In 2018 we looked at the way fake reviews, dishonest headlines and exaggerated claims were making it hard to distinguish between online fact and fiction. The coronavirus pandemic has made matters worse in many ways, with those who like peddling untruths able to latch on to the fear and uncertainty surrounding this invisible threat.
The fakers are good at gauging the public's mood
A recent Panorama Investigation (BBC1 15.02.2021) hosted by the excellent investigative journalist Marianna Spring and produced by veteran documentary specialist John O'Kane, went into the significant amount of false information circulating on social media about the Covid-19 vaccines, such as allegations that they could alter your DNA. This followed on from a BBC News Reality check which covered this and a series of other scams, such as claims about the insertion of microchips into vaccine ingredients.
A significant number of members of the public believe these allegations to be credible, especially when they are presented by so-called experts, as the Panorama programme showed. The pandemic lockdowns and restrictions have deprived people of normal social contacts and have driven them increasingly online. The internet has offered invaluable means of communication during the Covid-19 crisis, but has also created an environment where those with malicious intent can thrive.
In this atmosphere of increased mistrust and suspicion on the one hand, and a desperation to find something or someone to believe in on the other, those who openly ply a trade in misinformation have found an unhindered market place. Where their activities would usually be met with derision and scorn, they are able to go about their business with an air of sadly-justified insouciance.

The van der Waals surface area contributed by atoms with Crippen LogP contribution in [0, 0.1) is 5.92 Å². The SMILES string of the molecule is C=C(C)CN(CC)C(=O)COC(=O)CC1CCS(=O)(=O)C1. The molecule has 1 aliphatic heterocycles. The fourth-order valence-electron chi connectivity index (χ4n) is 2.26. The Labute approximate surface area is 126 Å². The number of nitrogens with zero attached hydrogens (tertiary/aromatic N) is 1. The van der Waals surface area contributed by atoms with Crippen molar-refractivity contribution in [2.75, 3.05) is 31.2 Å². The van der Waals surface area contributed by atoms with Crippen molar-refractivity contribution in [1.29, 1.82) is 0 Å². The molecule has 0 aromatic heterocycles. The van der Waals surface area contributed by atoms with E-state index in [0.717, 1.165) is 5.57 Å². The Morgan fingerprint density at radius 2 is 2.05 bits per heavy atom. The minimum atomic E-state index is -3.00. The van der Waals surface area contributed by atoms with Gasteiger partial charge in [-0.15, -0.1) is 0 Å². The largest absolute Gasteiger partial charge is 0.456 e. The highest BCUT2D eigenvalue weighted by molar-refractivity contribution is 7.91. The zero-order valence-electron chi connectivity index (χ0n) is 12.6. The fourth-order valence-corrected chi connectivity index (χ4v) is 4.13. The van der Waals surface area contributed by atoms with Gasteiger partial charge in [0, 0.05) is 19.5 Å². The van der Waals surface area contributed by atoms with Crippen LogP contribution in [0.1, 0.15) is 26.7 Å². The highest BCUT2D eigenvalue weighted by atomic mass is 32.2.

We have received numerous emails recently offering us the chance to buy likes on Facebook and followers on Twitter. Five star reviews are for sale and glowing endorsements can be bought for a song.
It seems in many ways that these longstanding problems will always be with us; the internet seems to facilitate virtual lying in the way oxygen facilitates its real world equivalent.
And yet, there is still hope. We have written before how a message will be more believable if the messenger is trusted. It is up to us - all of us - to promote ourselves honestly, make purely factual claims and display only truthful reviews. Only by making sure that the validity of any claim we make in our marketing is verifiably true, can we engender trust and respect.
And is important to follow this advice. You may feel that everyone else is using fake claims to bolster their sales but there is mounting evidence that the public are becoming more astute in spotting when a source can - and can't - be trusted. Tweets are called out online for their misleading claims, and often the tweeter's profile is checked using a tool like TwitterAudit.com to see how many of the followers are fake - bought to give an unwarranted sense of size and gravitas.
At the time of writing these are two of our key stats - over 3.5k followers on Twitter and 25 5-star reviews on Google. Are they verifiable? You bet!